from a fusion of two cells , the sperm and the egg
Shikoh
What is the only bone that doesn't have any articulation?
Jimmy
that magical fusion of cells
OBED
why body immune system attack and destroy the body own cell during type 1 diabetes?
Sanamacha Reply
It's an autoimmune disease... targeting the pancreas
Claudia
what are the three genetic defects of pregnancy?
Belinda Reply
structure of fallopian tubes
Akash Reply
what z the role played by the transport system
zinitha Reply
how fats are digested in the human body
Nabukwasi Reply
Fat digestion begins in the stomach but some argue in that it starts in the mouth. Reason is because the sublingual gland secretes an enzyme called lingual lipase. However, this enzyme is not activated until it comes into contact with gastric fluids (HCl). In the stomach, HCl breaks down the lipid..
Jeremiah
due to body heat
Mule
into smaller molecules. Going from a triglyceride and a fatty acid to a monoglyceride and a a fatty acid no longer bound to one another. This is known as lipolysis.
Jeremiah
After lipolysis in the stomach from gastric and lingual lipase, an acidic chyme is produced after stomach churning the bolus. The chyme exits the stomach at the pyloric sphincter and enters the first section of the small intestine known as the duodenum.
Jeremiah
in the duodenum. An alkaline mucus from goblet cells neutralizes the acidic chyme to prevent acid burns. After that, the pancreas and gallbladder secrete a number of enzymes to continue lipolysis. Bile from the gallbladder enters the duodenum via common bile duct. The acinar cells in the pancreas...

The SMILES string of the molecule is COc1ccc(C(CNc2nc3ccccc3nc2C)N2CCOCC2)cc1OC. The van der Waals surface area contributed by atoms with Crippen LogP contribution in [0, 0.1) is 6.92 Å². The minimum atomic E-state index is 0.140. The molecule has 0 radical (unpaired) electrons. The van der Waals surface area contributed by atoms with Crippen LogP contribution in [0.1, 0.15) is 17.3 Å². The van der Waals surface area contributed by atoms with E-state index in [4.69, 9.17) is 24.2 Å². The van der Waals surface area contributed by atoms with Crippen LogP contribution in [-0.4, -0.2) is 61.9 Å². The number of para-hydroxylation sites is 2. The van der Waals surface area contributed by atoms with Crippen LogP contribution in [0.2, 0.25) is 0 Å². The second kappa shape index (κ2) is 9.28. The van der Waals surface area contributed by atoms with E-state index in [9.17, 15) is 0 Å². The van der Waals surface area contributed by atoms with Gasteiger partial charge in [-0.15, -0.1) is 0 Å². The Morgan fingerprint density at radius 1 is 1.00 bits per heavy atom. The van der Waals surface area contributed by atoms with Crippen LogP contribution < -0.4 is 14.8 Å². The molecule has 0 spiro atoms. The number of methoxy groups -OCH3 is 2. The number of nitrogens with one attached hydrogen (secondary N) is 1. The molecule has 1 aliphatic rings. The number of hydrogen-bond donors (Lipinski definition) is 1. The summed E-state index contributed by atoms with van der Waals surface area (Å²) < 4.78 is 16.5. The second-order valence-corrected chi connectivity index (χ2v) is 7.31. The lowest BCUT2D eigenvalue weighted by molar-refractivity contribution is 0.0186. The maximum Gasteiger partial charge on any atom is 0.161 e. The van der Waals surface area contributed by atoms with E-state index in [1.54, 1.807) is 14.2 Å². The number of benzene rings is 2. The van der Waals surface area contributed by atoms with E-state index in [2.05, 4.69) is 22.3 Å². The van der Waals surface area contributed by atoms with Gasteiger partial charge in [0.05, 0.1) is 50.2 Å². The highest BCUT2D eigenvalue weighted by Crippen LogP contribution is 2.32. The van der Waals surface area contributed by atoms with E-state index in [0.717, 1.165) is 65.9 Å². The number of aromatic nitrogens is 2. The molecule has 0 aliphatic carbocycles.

Jeremiah
secretes pancreatic lipase after enteroendocrine cells in the duodenum secrete a stimulator hormone called CCK. Cck stimulates bile synthesis and secretion as well as pancreatic lipase.
Jeremiah
Bile emuslifies the lipid, allowing the lipases to continue lipolysis
Jeremiah
this breakdown continues until it reaches the jejunum of the small intestines. At this point, the lipid has been broken down small enough to absorbed into the blood stream. So villi in the jejunum, absorb the contents.
Jeremiah
ileum, the last small intestine region, absorbs anything that wasn't absorbed previously. Like minerals, vitamins, bile salts, water soluble material. Villi here complete that task. Fatty acid and glycerol however, are absorbed by lacteals. small lymph vessels. And are transported to the liver.
Jeremiah
That concludes lipid digestion. Anything else that remains is deficated after it travels through the large intestines.
Jeremiah
parents with blood group AB & 0,,,what will b the blood group of their offspring
imran
what are the different branches of anatomy
Nabukwasi
hopefully that helped.
Jeremiah
which ion is low of blood level?
Ezra Reply
what is coagulation?
feng Reply
liquid turning to solid... blood clots.
Kristy
coagulation : liquid blood into blood clots caused with a coagulant.
jaime
when the blood turn from liquid form to solid
June
it said to coagulate by the action of active plasma protein called *fibrin*
Hassan
I.e liquid inform of blood when to solid
Hassan
it is the process by which blood becomes more viscous or becomes thick
CHRISTOPHER
cloting of blood cells
Kabange
clot of blood
Moses
the process of forming semi solid lumps in a liquid
rida
conversion of blood to solid state
Ezra
semi solid., rather than solid form
Doctors
what is pivot functioned
Ever
to less thefriction
Hirsi
how to calculate the micrograph
Ampong Reply
it can be used to knw the disease condition
Akbar Reply
which gland secret tears
Opoku
lacrimal glands
Diego
explain the blood supply to the brain
Brenda Reply
There are two paired arteries which are responsible for the blood supply to the brain; the vertebral arteries, and the internal carotid arteries. These arteries arise in the neck, and ascend to the cranium.
Sabrina
two arteries main vertebral arteries & internal carotid artery
Akbar

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Source:  OpenStax, Anatomy & Physiology. OpenStax CNX. Feb 04, 2016 Download for free at http://legacy.cnx.org/content/col11496/1.8